How Will an Important Archive Ever Recover?
By Peter Monaghan
On 18 April 2021, a wildfire destroyed or severely damaged vast amounts of library holdings at the University of Cape Town, in South Africa. The losses included much of one of the largest collections anywhere of books, films, photographs, and other primary sources relating to African history.
Now librarians and archivists — not just from UCT, but also from around the world — are joining in an effort to recuperate the losses, to whatever extent is possible.
One approach will be to see whether duplicates or copies of lost holdings can be gathered from other institutions and individual researchers.
The University of Cape Town is welcoming the support, but is also expressing gratitude that helpers have been working with them to optimize the effectiveness of the help.
University officials are also cautioning, however, that unfortunately many items seem highly unlikely ever to be recouped, including thousands of audiovisual items relating to South Africa and its region.
The fire started on the slopes of Devil’s Peak in the Table Mountain National Park. It quickly spread to the adjacent UCT campus in Rondebosch, and several buildings, most severely its central Jagger Library and archive.
Inside, the Reading Room, which is part of Libraries’ Special Collections, along with parts of the foyer, were severely burned, while basement vaults and their contents were waterlogged when firefighters fought the blaze.
The Reading Room was “completely gutted,” Ujala Satgoor, the executive director of UCT Libraries, told Moving Image Archive News. She said the damage would have been worse if not for a detection system that triggered fire shutters to close. That prevented the fire spreading to other parts of the library.
She said the blaze was so intense that at first glance it seemed the fire damage would surely extend to the basement, where many sub-collections were held.
Then came hope: “When we first heard that the basements were not breached by fire, we were very happy,” said Satgoor.
The hope was shortlived. When officials gained access to the basement, they found that “a huge disaster awaited us,” she said. It was flooded.
The emotional shock for her and her staff has been severe, she said, as fire and water have confronted them with “two disasters, not just one.”
She called the devastation “the worst nightmare of a library director, librarians, and all people associated with libraries.”
The Jagger Reading Room was home to the African Studies collection, started in 1953, as well as portions of many other collections: journals, ephemera, manuscripts, film and video, and maps and rare antiquarian books. The facility was built in the 1930s and served as the main library for a time. From 2000 to 2011 it was the reading room of the African Studies Library. In 2011 it was significantly restored.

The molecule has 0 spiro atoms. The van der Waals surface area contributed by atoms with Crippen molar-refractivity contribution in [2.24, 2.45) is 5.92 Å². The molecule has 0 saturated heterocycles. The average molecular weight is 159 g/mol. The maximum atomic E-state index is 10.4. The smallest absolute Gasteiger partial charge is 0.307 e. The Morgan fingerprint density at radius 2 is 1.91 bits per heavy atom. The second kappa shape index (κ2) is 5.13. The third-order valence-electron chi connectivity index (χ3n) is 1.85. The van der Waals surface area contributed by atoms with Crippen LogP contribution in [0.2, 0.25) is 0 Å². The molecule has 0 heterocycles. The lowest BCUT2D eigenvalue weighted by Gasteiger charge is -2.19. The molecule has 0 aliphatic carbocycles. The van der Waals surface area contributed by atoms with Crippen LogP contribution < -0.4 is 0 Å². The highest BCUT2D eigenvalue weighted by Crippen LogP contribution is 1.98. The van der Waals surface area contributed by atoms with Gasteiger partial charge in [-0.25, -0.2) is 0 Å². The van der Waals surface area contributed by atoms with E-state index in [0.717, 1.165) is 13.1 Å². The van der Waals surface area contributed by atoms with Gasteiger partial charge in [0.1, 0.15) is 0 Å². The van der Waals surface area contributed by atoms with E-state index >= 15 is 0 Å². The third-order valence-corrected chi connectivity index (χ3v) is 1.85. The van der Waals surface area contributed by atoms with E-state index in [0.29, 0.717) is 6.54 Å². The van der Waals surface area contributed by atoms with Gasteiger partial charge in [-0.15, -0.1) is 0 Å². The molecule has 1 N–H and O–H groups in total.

Gone are South African historical documents, as well as documents of significance for the region, going back hundreds of years. Losses include trade union documents from the Apartheid era, colonial documents from the 1800s, historic personal letters… “There’s an extraordinary range of documents,” Satgoor said.
With regards to the Reading Room’s holdings, she said: “We recognize that we will have to rebuild those collections completely.”
Film Collection Severely Affected
The fire severely affected the vast majority of more than 70,000 books and other items in the African studies collection. Satgoor said those diverse materials date back to the 1700s: maps, drawings, architects’ plans, rare 19th century dictionaries from around the African continent, antiquarian books, glass slides, and many kind of ephemera. They provided rich sources for the study of, for example, colonial history, local and community news, church records, and university records including the history of UCT libraries. “So you have a very eclectic collection in terms of type, and also content,” she said.
Particularly hard hit was the library’s film collection, which was really two audiovisual collections.
One was the African film collection, one of the largest in the world with about 3,500 films made in Africa or relating to the continent. Those were held on VHS or DVD and will be restored or replaced, as far as possible.
But the second collection seems irretrievable and irreplaceable, Satgoor said. It related to South African history, including the history of the African National Congress. It consisted largely of videotapes in a variety of formats that journalists had recorded while covering the politics of South African and its region — including Namibia, Zimbabwe, Angola, and other countries — particularly during the turbulent 1970s and 1980s, and had then entrusted to the university.
The diverse perspectives and views represented in the material, including many community media projects and over all a visual history of that time, are “of great importance for the political history of the region,” Satgoor said. While the copyright remained with the individuals’ who created the materials, “we’ll see what we can do; that’s an institutional responsibility we’re willing to take on,” Satgoor said.
Rallying for the Library
The University of Cape Town is not, of course, the first institution to suffer a library fire or natural disaster. History has shown that nothing rallies a campus, or users and supporters, like damage to a library.
In 1986, a massive fire at the Los Angeles Public Library destroyed 400,000 books and damaged 700,000 others. The damaged ones, all waterlogged, were rapidly transported to freezers in the city’s frozen-food sector, and preserved there until restoration could be completed. That took six years, but it eventually got done.
In 2018, flooding of an adjacent creek left the lower level of the Australian National University’s J.B. Chifley Library under water. More than 100,000 monographs were lost; ancient, rare texts were damaged.
Again, much was remediated, and the repairs were of a kind contemplated by library officials at the University of Cape Town.
The ANU set about buying many titles that were lost, and received others through donations from around the world, even from individual units of the university.
About one third of lost titles have been replaced, so far.
As occurred at the Los Angeles Central Library, part of the recovery at the ANU involved rapidly freezing books immediately after they were waterlogged. Librarians rapidly selected extremely rare books for that treatment, knowing that those would be difficult to replace.